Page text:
Often in art and theater, performers and artists reach within themselves to present their audiences with a picture of aestheticized pain. “4.48 Psychosis,” based on a script by Sarah Kane, is one of the most vivid and gruesome theatrical depictions of inner pain ever performed.
Presented by the Students’ Experimental Theater in collaboration with the Berkeley Art Museum & Pacific Film Archive, or BAMPFA, the work chronicles a deeply personal look into the mind of someone who is suicidal — something that English playwright Kane struggled with throughout her life. Kane is said to have woken up consistently at 4:48 a.m. every morning — throughout the play, these awakenings are called moments of depression, insanity and clarity, but they provide no structure of which to speak.
The performance defies concise summarization and feels more like a collection of poetic vignettes than a traditional narrative piece. The script of the play was published without characters, stage directions or any consistent formatting. It was the responsibility of director Baela Tinsley to create characters and a narrative from Kane’s source material, with Josephine Chiang as Patient, Theo Foley as Doctor and Kevin M as Narrator. Ultimately, however, each character seemed to serve as different representations of the self.
Throughout the show, the actors used their bodies as instruments to represent the layered self. Foley was tense, stiff and calculating as his character engaged in a chess game of sorts with his suicidal patient. Foley’s even and level tone made his few moments of anger and sadness scream to life.
In contrast to Foley’s performance, M shifted slightly from foot to foot. Speaking softly in poetic prose, he seemed at times to be floating and almost angelic. And finally, Chiang served as the show’s heart and center, grounding the dreamlike production firmly in reality.
The actors, however, were forced to fight against its surroundings at every moment. The work was staged in the large, open space in BAMPFA that is normally occupied by multicolored blocks to sit on while waiting for Pacific Film Archive’s movies to begin. The large space, with white walls and concrete floors, also has a huge picture window, allowing passersby the opportunity to peer down from the sidewalk and see what is happening below.
The horror and seriousness of many of the lines were undercut by a janitor rolling a trashcan or a group of girls walking past, pointing and laughing down at the performance. Softer nuances seemed to be swallowed up and lost by the location, and attention was difficult to keep with so much happening adjacent to the stage.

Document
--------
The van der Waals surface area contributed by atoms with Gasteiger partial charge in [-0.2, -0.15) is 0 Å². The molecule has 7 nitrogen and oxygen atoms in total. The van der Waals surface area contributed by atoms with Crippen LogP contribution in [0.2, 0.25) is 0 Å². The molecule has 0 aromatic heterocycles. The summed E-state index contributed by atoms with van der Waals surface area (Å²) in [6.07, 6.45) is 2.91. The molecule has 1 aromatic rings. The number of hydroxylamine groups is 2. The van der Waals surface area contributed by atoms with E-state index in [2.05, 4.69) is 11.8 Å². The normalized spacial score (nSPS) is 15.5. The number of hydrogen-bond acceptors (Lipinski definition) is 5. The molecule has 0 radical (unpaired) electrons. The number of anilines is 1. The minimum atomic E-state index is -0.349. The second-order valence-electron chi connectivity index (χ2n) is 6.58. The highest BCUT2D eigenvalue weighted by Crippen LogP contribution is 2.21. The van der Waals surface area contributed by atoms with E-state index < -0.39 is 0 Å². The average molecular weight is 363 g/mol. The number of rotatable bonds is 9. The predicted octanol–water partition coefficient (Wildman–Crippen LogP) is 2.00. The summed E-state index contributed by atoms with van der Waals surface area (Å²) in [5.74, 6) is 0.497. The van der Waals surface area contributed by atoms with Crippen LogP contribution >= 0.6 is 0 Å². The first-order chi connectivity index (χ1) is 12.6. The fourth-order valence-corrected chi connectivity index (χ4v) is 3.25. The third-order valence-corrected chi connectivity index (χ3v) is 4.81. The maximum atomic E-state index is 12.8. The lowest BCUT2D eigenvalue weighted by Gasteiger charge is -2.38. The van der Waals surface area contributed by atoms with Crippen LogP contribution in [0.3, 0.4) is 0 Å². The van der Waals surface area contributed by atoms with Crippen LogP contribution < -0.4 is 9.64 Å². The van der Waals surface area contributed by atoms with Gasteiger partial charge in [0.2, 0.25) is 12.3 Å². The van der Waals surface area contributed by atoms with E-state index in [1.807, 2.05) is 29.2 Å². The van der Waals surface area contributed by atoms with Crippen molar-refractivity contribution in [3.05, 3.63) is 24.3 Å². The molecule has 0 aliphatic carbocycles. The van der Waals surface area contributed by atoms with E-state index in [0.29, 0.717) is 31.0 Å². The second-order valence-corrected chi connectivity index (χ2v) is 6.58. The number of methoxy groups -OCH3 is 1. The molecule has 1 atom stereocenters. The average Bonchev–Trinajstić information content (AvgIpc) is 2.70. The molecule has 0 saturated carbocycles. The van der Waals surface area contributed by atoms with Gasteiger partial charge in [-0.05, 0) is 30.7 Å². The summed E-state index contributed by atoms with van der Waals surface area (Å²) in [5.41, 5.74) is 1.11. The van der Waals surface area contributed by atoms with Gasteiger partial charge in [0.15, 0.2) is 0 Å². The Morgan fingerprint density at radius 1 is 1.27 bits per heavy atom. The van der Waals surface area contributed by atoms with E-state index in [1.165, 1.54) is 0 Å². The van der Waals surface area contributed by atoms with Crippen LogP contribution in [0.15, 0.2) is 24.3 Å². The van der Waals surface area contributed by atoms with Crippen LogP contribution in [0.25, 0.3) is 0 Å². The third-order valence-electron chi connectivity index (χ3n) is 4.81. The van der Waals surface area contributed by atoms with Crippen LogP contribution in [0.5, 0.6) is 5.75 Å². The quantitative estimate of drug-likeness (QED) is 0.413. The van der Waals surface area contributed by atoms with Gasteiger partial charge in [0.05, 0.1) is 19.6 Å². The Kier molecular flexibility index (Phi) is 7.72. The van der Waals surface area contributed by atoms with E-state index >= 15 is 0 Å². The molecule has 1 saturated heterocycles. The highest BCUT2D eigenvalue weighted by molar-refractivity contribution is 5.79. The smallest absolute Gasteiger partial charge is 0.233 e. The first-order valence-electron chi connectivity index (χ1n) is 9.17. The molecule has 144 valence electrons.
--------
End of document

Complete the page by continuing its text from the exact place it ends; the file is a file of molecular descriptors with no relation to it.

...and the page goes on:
An article published about the original staging said that at the final line — “Please open the curtains” — the roof of the theater opened to the night sky and sounds from the street rushed in, reintroducing the audience to the outside world. In this staging, however, the outside world was inescapable — the audience could always see and hear the world continue to carry on around them.
While as a work of theater the show suffered because of the space, the specifics of the surroundings did highlight an interesting tension between audience, mental illness and theater. To have an actor scream, “I fucked small children while they begged for mercy,” while a janitor waits patiently for an elevator and people wander aimlessly around the gallery highlights the isolation of living with mental illness. With the actors clad in white costumes, they blended in with the huge room and its background noises, almost disappearing entirely — as if they hadn’t spoken at all. But at the end of the day, without the distractions of the staging, the show still presents emotions difficult for everyone to digest.
It is easy to become removed from pain when it is on a canvas or a stage in front of you. So much art is born out of overwhelming pain that to feel it all fully would be to resign yourself to a life of anguish. “4.48 Psychosis,” however, demands to be felt, and despite loud outside noises or passersby, it deeply and astoundingly is.